Fifth Bill to Establish the Smithsonian (Tappan)

[S. 18 ]

A bill to establish the Smithsonian Institution, for the increase and diffusion of knowledge among men.

Whereas James Smithson, esquire, of London, in the Kingdom of Great Britain, by his last will and testament did give the whole of his property to the United States of America, to found at Washington, under the name of the Smithsonian Institution, an establishment for the increase and diffusion of knowledge among men; and whereas Congress have heretofore received said property and accepted said trust, therefore, that the same may be executed in good faith, and according to the will of the liberal and enlightened donor:

Be it enacted, etc., That so much of the property of the said James Smithson as has been received in money and paid into the Treasury of the United States, being the sum of $508, S18, be loaned to the United States Treasury, at six per cent per annum interest, from the third day of December, in the year 1838, when the same was received into the said Treasury; and that so much of the interest as may have accrued on said sum on the first day of July next, which will amount to the sum of $209,103, be, and the same is hereby, appropriated for the erection of suitable buildings, the inclosing of suitable grounds, and for the purchase of books and instruments for the Smithsonian Institution established by this act; and that six per cent interest on the said trust fund, it being the said amount of $508,318, received into the United States Treasury, third of December, 1838, payable, in half-yearly payments, on the first of January and July in each year, be, and the same is hereby, appropriated for the perpetual maintenance end support of said institution: Provided, That the books to be purchased for said institution shall consist of works on science and the arts, especially such as relate to the ordinary business of life, and to the various mechanical and other improvements and discoveries which may be made.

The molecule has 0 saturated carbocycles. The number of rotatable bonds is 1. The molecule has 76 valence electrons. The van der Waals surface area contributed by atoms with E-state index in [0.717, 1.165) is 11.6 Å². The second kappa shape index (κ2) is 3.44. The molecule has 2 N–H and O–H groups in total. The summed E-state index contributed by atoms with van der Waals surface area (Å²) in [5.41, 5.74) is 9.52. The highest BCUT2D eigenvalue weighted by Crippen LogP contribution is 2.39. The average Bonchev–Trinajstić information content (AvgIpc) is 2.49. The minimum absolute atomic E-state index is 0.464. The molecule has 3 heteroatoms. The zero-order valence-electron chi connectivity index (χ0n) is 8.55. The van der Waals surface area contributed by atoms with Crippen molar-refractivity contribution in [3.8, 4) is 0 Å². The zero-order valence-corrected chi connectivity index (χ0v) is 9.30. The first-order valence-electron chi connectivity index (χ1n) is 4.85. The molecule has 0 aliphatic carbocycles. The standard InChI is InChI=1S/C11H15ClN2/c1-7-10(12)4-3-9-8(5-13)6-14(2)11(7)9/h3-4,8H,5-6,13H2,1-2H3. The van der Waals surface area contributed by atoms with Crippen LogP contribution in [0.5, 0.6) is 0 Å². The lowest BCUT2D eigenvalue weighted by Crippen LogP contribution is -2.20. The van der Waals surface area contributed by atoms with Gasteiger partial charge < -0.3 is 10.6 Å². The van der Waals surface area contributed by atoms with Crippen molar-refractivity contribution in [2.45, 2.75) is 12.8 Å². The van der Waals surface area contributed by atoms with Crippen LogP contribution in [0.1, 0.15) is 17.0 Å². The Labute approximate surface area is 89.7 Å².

SEC. 2. And be it further enacted, That the business of said institution shall be conducted by a board of managers, to consist of twelve, no two of whom shall be citizens of the same State or Territory; that the persons first appointed on the board of managers shall meet in the city of Washington, on the first Monday of July next after the passage of this act, and, when met, shall divide themselves, by lot, into three sections, one of which shall serve two years, one four, and the other six years; and whenever a vacancy occurs in said board, the same shall be filled by such person as may be appointed by a joint resolution of Congress; that all those who may be appointed to fill vacancies occasioned by death, resignation, or removal out of the United States, shall serve the residue of the term, and all those who may be appointed to fill vacancies which occur by lapse of time shall serve for the term of six years; that after said board shall have met and become organized by appointing one of their own body president of said board, it shall be their duty to proceed to select a suitable site for such building as may be, in their judgment, necessary for the institution, and suitable ground for horticultural and agricultural experiments, which ground may be taken and appropriated out of that part of the public ground in the city of Washington called the Mall, lying west of Seventh street; and the ground so selected shall be set out by proper metes and bounds, and a description of the same shall be made and recorded in a book to be provided for that purpose, and signed by said managers, or so many of them as may be convened on said first Monday of July; and such record, or a copy thereof, certified by the president of the board of managers, shall be received as evidence in all courts of the extent and boundaries of the lands appropriated to said institution.